“That’s the best case,” Landauer nodded. “The catch is, a lot of these loads that get emptied are from Dumpsters that get picked up all over the city. Someone coulda just tossed her in the nearest one of those, it gets picked up, and she gets dumped out with the rest of the trash. The Dumpster trucks back up to the pit and are emptied hydraulically, so the driver wouldn’t even see what he was dumping.”
Garrett fought a wave of disappointment. “What about the guy who found her?”
“Worker who came up to repair the dozer.”
Garrett’s eyes immediately traced the distance between the bulldozer and the body far below. A hundred yards, minimum.
Landauer watched him calculating.
“Guy’s got good eyes,” Garrett said slowly.
“Says he saw seagulls fighting over something.” Landauer offered, his voice flat.
Garrett glanced at his partner sharply. “You don’t believe him?” In fact the gulls were still circling above, hoping to return to their interrupted meal.
Landauer spat. His face was neutral. “Guy’s skittish, is all.”
Garrett found the mechanic in the office trailer. He sat in front of a raggedy corkboard bristling with invoices and flyers, his hands tearing apart a whitefoam coffee cup a precise quarter inch at a time. He was short and built like a bull, with dark copper skin and an Aztec nose. He hunched in the metal folding chair as if trying to disappear into it.
Garrett’s Spanish was serviceable, but the bilingual version of Severo’s story was identical to what Landauer had related in English. Landauer was right, though; the Mexican was decidedly jumpy—eyes shifting around the room, sweating profusely even in the cold of the underheated trailer.
“Tienes calor?” Garrett asked. Are you hot? The lone space heater was on the other side of the room; Garrett couldn’t feel any heat coming from it at all.
“Poco,” the mechanic said, and his eyes shifted away again. His fingers found the cross at his neck.
“You seem nervous.” Garrett remarked in Spanish.
The mechanic half-shrugged. “It is a terrible thing,” he answered.
“It is,” Garrett agreed. Una infamia.” An outrage. It was one of the first Spanish words he’d learned on the street and it seemed to express what he felt better than any English word that existed.
“Pero—es todo?” Garrett pressed. Is that all? The mechanic dropped his eyes. Garrett looked at the litter of white chips at the man’s feet. “I think you are afraid.” Garrett challenged.
The mechanic stiffened, but said nothing.
“Porque?” Garrett demanded. Why?
The mechanic glanced toward the screened front window, in the direction of the trash hill. The sun was a bloody crimson ball on the horizon.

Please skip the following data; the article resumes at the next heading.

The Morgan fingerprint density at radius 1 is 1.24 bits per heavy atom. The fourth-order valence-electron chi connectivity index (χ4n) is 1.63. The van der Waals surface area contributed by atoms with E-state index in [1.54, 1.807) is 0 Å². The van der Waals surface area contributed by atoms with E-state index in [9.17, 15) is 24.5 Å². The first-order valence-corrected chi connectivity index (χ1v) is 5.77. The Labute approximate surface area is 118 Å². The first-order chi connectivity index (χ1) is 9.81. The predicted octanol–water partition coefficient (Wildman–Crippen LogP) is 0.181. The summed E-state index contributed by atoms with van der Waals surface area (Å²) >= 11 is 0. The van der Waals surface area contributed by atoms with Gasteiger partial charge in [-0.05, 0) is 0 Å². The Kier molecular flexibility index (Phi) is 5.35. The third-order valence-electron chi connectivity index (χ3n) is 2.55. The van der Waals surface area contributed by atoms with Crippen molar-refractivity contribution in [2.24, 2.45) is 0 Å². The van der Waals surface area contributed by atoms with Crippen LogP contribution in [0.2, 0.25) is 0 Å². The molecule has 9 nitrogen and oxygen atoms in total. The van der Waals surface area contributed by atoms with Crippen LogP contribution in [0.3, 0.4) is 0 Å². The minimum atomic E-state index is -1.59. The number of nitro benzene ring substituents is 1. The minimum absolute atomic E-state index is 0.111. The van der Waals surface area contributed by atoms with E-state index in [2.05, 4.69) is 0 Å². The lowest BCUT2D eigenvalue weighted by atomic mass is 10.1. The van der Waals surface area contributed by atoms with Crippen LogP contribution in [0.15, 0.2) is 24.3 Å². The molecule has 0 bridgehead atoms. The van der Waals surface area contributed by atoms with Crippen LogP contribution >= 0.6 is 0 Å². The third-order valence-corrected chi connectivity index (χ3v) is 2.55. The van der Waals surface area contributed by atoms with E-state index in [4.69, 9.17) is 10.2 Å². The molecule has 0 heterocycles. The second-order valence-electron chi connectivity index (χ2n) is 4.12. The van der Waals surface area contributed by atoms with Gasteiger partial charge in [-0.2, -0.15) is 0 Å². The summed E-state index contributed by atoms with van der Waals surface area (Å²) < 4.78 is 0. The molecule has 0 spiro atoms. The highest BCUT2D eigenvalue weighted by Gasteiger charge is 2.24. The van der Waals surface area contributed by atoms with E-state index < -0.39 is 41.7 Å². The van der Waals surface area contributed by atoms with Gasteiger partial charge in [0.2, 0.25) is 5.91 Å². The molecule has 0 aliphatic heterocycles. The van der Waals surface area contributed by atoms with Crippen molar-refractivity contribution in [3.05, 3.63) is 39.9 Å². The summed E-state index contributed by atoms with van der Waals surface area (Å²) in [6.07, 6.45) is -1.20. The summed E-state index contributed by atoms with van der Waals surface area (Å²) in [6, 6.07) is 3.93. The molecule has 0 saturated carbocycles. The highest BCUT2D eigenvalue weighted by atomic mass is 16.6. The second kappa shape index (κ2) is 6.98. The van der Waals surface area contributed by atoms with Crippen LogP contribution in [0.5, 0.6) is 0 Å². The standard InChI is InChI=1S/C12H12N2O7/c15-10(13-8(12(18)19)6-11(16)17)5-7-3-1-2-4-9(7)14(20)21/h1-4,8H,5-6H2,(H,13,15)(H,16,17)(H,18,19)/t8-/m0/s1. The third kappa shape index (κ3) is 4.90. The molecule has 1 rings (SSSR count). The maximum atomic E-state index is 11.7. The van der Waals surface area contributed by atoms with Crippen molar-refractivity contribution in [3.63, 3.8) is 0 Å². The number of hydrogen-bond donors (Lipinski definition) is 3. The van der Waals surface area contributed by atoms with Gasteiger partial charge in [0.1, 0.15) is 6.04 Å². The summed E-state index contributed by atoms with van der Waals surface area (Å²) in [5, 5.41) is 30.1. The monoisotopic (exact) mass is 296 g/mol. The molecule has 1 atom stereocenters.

“Bruja,” he mumbled, and Garrett’s flesh rippled again.
Homicide detective Adam Garrett is already a rising star in the Boston police department when he and his cynical partner, Carl Landauer, catch a horrifying case that could make their careers: the ritualistic murder of a wealthy college girl that appears to have Satanic elements.
The partners make a quick arrest when all evidence points to another student, a troubled musician in a Goth band who was either dating or stalking the murdered girl. But Garrett’s case is turned upside down when beautiful, mysterious Tanith Cabarrus, a practicing witch from nearby Salem, walks into the homicide bureau and insists that the real perpetrator is still at large. Tanith claims to have had psychic visions that the killer has ritually sacrificed other teenagers in his attempts to summon a powerful, ancient demon.
All Garrett's beliefs about the nature of reality will be tested as he is forced to team up with a woman he is fiercely attracted to but cannot trust, in a race to uncover a psychotic killer before he strikes again.
“A wonderfully dark thriller with amazing is-it-isn't-it suspense all the way to the end. Highly recommended.” ---Lee Child
"Compelling, frightening and exceptionally well-written, Book of Shadows is destined to become another hit for acclaimed horror and suspense writer Sokoloff. The incredibly tense plot and mysterious characters will keep readers up late at night, jumping at every sound, and turning the pages until they've devoured the book." --- Romantic Times Book Reviews, 4 1/2 stars
"Sokoloff successfully melds a classic murder-mystery/whodunit with supernatural occult undertones." --- Library Journal